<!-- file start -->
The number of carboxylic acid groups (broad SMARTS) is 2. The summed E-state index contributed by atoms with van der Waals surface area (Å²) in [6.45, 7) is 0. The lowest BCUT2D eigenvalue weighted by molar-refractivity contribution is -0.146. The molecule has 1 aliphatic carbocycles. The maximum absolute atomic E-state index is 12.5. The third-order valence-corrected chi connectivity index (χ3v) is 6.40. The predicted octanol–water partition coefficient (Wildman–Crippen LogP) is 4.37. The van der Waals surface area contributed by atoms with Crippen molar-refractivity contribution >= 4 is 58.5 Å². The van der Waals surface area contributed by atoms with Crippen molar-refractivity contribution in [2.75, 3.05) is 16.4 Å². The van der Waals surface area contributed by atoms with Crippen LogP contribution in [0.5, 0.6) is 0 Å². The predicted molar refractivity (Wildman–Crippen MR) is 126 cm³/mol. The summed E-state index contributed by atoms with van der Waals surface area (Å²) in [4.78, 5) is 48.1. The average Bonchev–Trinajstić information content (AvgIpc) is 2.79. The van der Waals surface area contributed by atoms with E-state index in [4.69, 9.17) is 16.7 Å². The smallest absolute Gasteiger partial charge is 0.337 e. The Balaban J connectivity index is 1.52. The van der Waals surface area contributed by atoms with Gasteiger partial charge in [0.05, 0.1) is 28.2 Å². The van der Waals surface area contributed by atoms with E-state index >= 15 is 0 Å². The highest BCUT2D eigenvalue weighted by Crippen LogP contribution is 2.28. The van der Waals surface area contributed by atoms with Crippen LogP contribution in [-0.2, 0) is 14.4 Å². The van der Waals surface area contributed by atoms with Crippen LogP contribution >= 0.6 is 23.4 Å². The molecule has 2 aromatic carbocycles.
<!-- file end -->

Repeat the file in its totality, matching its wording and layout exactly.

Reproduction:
The number of carboxylic acid groups (broad SMARTS) is 2. The summed E-state index contributed by atoms with van der Waals surface area (Å²) in [6.45, 7) is 0. The lowest BCUT2D eigenvalue weighted by molar-refractivity contribution is -0.146. The molecule has 1 aliphatic carbocycles. The maximum absolute atomic E-state index is 12.5. The third-order valence-corrected chi connectivity index (χ3v) is 6.40. The predicted octanol–water partition coefficient (Wildman–Crippen LogP) is 4.37. The van der Waals surface area contributed by atoms with Crippen molar-refractivity contribution >= 4 is 58.5 Å². The van der Waals surface area contributed by atoms with Crippen molar-refractivity contribution in [2.75, 3.05) is 16.4 Å². The van der Waals surface area contributed by atoms with Crippen LogP contribution in [0.5, 0.6) is 0 Å². The predicted molar refractivity (Wildman–Crippen MR) is 126 cm³/mol. The summed E-state index contributed by atoms with van der Waals surface area (Å²) in [4.78, 5) is 48.1. The average Bonchev–Trinajstić information content (AvgIpc) is 2.79. The van der Waals surface area contributed by atoms with E-state index in [4.69, 9.17) is 16.7 Å². The smallest absolute Gasteiger partial charge is 0.337 e. The Balaban J connectivity index is 1.52. The van der Waals surface area contributed by atoms with Gasteiger partial charge in [0.05, 0.1) is 28.2 Å². The van der Waals surface area contributed by atoms with E-state index >= 15 is 0 Å². The highest BCUT2D eigenvalue weighted by Crippen LogP contribution is 2.28. The van der Waals surface area contributed by atoms with Crippen LogP contribution in [-0.2, 0) is 14.4 Å². The van der Waals surface area contributed by atoms with Crippen LogP contribution >= 0.6 is 23.4 Å². The molecule has 2 aromatic carbocycles.